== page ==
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Problems with targeting devices - media-queries.css


alefmemalef
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Hi,
I have created a media-queries css file but have been struggling with it for weeks, as I suspect that some of my media queries clash. Sometimes changes I make to iPhone5 portrait affect the way the site appears and sometimes changes I make are completely ignored.
These are the media queries I defined:
For 800x600 screen:
@media only screenand (min-width: 769px)and (max-width: 800px)and (max-height: 600px) {
For iPad2 landscape:
@media only screen and (width : 1024px)and (height : 768px)and (orientation : landscape) {
For iPad2 portrait:
@media only screen and (width : 768px)and (height : 1024px)and (orientation : portrait) {
For iPad2 Air landscape:
@media only screen and (width : 1024px)and (height : 672px)and (orientation : landscape) {
For iPad2 Air portrait:
@media only screen and (width : 672px)and (height : 1024px)and (orientation : portrait) {
For iPhone5 landscape:
@media only screen and (min-device-width : 320px) and (max-device-width : 568px)and (device-aspect-ratio: 40/71) and (orientation : landscape) { 
For iPhone5 portrait:
@media only screen and (max-device-width : 320px) and (max-device-height : 568px)and (device-aspect-ratio: 40/71)and (orientation : portrait)  {
I started with the very straightforward queries given here:
and introduced more and more features as part of my struggle... I played around with changing between min-height, height, max-height and min-width, width, max-width.... I tried an endless number of changes and my client is about to sue me (and they're a big firm of lawyers...)
I also created many more queries to target iPhone 3G, iPhone4, GalaxyII, Nexus, Xperia.... but thought that the clashes were caused by them so removed them.
Anyway, bottom line - HELP!!!!
Thanks
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I think you are over using your media queries. You should not have to use width or max-width but instead just min-width. You also do not have to use height of any kind.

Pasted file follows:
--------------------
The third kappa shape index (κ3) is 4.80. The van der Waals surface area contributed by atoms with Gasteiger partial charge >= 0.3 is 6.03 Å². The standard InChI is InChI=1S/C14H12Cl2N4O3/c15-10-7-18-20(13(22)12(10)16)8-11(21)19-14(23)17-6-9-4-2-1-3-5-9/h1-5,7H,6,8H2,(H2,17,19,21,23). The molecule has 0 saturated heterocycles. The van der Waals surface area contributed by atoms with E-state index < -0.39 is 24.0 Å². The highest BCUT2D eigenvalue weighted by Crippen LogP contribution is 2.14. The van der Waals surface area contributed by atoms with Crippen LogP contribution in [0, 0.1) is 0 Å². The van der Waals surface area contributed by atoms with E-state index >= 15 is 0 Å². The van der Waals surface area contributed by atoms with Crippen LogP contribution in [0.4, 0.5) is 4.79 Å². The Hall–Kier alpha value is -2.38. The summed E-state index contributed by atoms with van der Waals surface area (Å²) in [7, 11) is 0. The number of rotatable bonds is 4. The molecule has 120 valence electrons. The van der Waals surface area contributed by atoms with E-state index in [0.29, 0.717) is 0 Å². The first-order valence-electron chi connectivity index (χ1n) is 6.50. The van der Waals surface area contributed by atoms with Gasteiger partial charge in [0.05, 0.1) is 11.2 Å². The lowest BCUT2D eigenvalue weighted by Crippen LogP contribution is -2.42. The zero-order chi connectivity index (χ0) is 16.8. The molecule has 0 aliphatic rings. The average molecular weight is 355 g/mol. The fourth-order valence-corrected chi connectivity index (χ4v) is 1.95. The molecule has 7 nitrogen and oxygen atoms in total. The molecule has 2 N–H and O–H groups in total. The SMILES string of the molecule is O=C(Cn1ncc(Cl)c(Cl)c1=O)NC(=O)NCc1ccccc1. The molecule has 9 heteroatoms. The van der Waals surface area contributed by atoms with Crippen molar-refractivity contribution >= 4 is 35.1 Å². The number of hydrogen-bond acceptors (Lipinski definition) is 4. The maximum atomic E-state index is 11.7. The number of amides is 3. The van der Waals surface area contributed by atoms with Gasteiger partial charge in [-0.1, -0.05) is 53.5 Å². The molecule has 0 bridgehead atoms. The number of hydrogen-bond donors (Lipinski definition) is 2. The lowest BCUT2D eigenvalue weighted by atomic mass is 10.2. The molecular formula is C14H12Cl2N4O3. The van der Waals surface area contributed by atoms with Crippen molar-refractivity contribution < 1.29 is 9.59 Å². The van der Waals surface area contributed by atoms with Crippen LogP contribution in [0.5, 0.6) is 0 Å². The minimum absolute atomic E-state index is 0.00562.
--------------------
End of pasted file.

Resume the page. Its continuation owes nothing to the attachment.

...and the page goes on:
The first thing is setting up your site to appear correctly for 320px which would be your standard css and then you use media queries for higher screen pixels. Naturally, the media queries stuff should come after the standard css.

 

All your standard css should satisfy how it looks for Iphone. Then you set media queries for all other smartphones, then tablets and then desktop. So for Iphone you would set the design to fit 320px width which is portrait view.

 

Now the media queries:

 

@media (min-width: 360px) { } /*this will satisfy all smartphones that have min resolution of 360px (mostly portrait)*/

 

@media (min-width: 480px) { } /*this will satisfy all smartphones that have min resolution of 480px (mostly landscape)*/

 

@media (min-width: 550px) { } /*this will satisfy Iphones in landscape view that have min resolution of 550px)*/

 

**note: Iphones differ in screen sizes and so the above media query is used to satisfy the landscape view

 

@media (min-width: 640px) { } /*this will satisfy most tablets that have min resolution of 640px (mostly portrait)*/

 

@media (min-width: 768px) { } /*this will satisfy most tablets that have min resolution of 768px (mostly landscape)*/

 

@media (min-width: 992px) { } /*this will satisfy most tablets that have min resolution of 992px (mostly landscape) and some desktops/laptops*/

 

You can keep add more but as you can see that the smaller resolution should be listed first on up the desktop resolution. This should take care of almost all devices. However, you may find that one device is just not quite right because it has a different resolution.

 

Let's say that one phone resolution is 400px by 800px. You would add the smaller size first in between the two media queries like this:

 

@media (min-width: 360px) { } /*this will satisfy all smartphones that have min resolution of 360px (mostly portrait)*/

@media (min-width: 400px) { } /*special for a device using 400px*/

@media (min-width: 480px) { } /*this will satisfy all smartphones that have min resolution of 480px (mostly landscape)*/

 

And for the 800px (landscape):

 

@media (min-width: 768px) { } /*this will satisfy most tablets that have min resolution of 768px (mostly landscape)*/

@media (min-width: 800px) { } /*special for a device using 800px*/

@media (min-width: 992px) { } /*this will satisfy most tablets that have min resolution of 992px (mostly landscape) and some desktops/laptops*/

 

There are other methods in practicing media queries but I find using the above works best for me. Whatever you use, just remember to start at the smallest resolution and work your way up to the largest.

 

Finally, the example you've provided from that site is gearing towards apple devices only. You can no longer ignore the Android market.

Edited by newseed
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Thank you so much Newseed!! Wish I could have come across this information weeks ago....

I have a new problem though - the appearance of the website on the computer screen has been damaged now. I've tried giving the largest resolution I have a max-width as well but it hasn't helped.

How do I make media-queries.css not affect the appearance on my computer screen?

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The question is -- what are you doing different for each of these width ranges? You only need to consider the width boundaries that are going to cause you to make a necessary reconfiguration of the layout.

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